The St’át’imc have lived upon the land since time began. Our history is written upon the land. Our history is passed on from generation to generation, through the stories and legends. nxekmenlhkálha lti tmícwa [St’át’imc Land Use Plan 2004]
The essay is focused on the archeological perspective of the relationship between First Nations and the Forest Industries related to Cultural Resource Management (CRM). The fifth chapter takes into consideration the St’at’mic nation’s point of view and their fight for their rights and titles of land conservation as well as their implication in the development of heritage stewardship programs and policies. It establishes the link between the heritage stewardship and the forest industry, the development of the relations and the various groups that were created during and after the encounters of both parties. Archeology was usually used as a tool to protect and conserve native lands, and therefore there is a major focus on archeological help that was brought to the St’at’mic communities in the creation of heritage conservation groups.
Many of the forest industries licensees are in close contact with the Lillooet Tribal Council (LTC) concerning forest cutting areas on heritage sites.
LTC Heritage Stewardship Program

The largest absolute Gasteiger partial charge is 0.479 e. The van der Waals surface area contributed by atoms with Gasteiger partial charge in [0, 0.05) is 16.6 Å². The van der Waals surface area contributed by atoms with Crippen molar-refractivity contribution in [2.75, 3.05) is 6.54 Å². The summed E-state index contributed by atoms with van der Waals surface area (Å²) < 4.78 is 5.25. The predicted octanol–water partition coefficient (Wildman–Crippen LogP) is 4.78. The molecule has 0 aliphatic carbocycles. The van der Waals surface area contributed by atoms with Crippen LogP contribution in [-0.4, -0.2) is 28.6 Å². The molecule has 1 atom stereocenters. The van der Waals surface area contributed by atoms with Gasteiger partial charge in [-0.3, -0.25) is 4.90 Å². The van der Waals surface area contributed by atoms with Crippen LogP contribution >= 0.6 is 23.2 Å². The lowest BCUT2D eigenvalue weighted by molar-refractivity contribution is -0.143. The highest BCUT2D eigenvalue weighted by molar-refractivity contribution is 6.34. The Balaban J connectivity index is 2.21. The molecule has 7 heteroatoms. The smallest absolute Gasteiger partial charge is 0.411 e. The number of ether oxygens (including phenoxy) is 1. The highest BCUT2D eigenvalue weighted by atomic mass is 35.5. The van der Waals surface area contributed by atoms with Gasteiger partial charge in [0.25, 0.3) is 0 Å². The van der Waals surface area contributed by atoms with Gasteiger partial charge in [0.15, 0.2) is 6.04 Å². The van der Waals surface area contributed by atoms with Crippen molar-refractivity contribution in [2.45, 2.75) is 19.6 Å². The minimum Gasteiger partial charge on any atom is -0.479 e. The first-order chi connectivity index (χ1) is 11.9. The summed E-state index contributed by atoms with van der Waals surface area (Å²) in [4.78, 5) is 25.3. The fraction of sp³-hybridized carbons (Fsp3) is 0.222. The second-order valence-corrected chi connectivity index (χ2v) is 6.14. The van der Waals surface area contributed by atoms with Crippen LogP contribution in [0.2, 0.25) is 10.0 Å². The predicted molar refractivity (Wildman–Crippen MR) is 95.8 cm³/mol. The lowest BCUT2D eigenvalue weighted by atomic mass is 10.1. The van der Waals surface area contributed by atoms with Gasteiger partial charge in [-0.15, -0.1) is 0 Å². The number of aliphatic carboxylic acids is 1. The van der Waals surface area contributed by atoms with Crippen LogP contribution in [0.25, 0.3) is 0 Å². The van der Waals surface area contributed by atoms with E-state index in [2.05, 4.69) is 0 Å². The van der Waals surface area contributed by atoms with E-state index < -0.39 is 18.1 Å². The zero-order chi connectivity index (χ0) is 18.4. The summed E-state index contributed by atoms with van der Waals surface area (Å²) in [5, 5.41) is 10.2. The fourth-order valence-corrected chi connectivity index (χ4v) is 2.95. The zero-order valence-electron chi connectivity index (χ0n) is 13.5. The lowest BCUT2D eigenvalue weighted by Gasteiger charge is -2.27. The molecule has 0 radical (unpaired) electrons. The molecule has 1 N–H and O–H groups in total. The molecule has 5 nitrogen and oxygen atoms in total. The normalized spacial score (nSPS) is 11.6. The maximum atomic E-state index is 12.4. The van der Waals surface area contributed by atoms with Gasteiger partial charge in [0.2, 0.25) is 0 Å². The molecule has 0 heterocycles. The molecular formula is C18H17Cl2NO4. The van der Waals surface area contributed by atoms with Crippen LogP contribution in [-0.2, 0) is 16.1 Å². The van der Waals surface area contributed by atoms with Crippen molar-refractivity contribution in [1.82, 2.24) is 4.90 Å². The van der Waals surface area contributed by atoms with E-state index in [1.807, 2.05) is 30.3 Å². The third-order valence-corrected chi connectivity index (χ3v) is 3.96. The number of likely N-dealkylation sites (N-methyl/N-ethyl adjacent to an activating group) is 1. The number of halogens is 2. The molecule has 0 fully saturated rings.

A culture heritage team was created beginning 2000, as a result of the LTC relationship with forestry licensees. This program is particular compared to other First Nations as the LTC chose against hiring non-native archeologists to assess the various sites and projects. The first part of the Heritage Stewardship program is the identification of cultural heritage components in various areas on maps and resource planning, different types and views of photos and knowledge on previous archaeological research done in the area. This first part has been called the Cultural Heritage Overview (CHO) and involves meetings with Elders and community members as to acquire the traditional land use management and prioritize cultural sensitive areas. Following this first stage there is the Heritage Field Reconnaissance (HFR) which is more of field based research and identification of site-specific concerns. This particular stage includes the identification and assessment of trail marker trees and wildlife corridors, and to provide an archeological impact assessment. Each report includes the management process for the site-specific and if there is need for further research development. Therefore, if additional research is required it goes on to the final stage of development which is the Archeological Impact Assessment (AIA). This stage determines the sites that are archaeologically regulated and locates and determines the nature of site (such as burial sites). There are various techniques used for this research which are subsurface testing, shovel testing and cultural surveys. For the AIA stage an archeologist is brought in by the tribal council to help the cultural heritage team with the project assessment.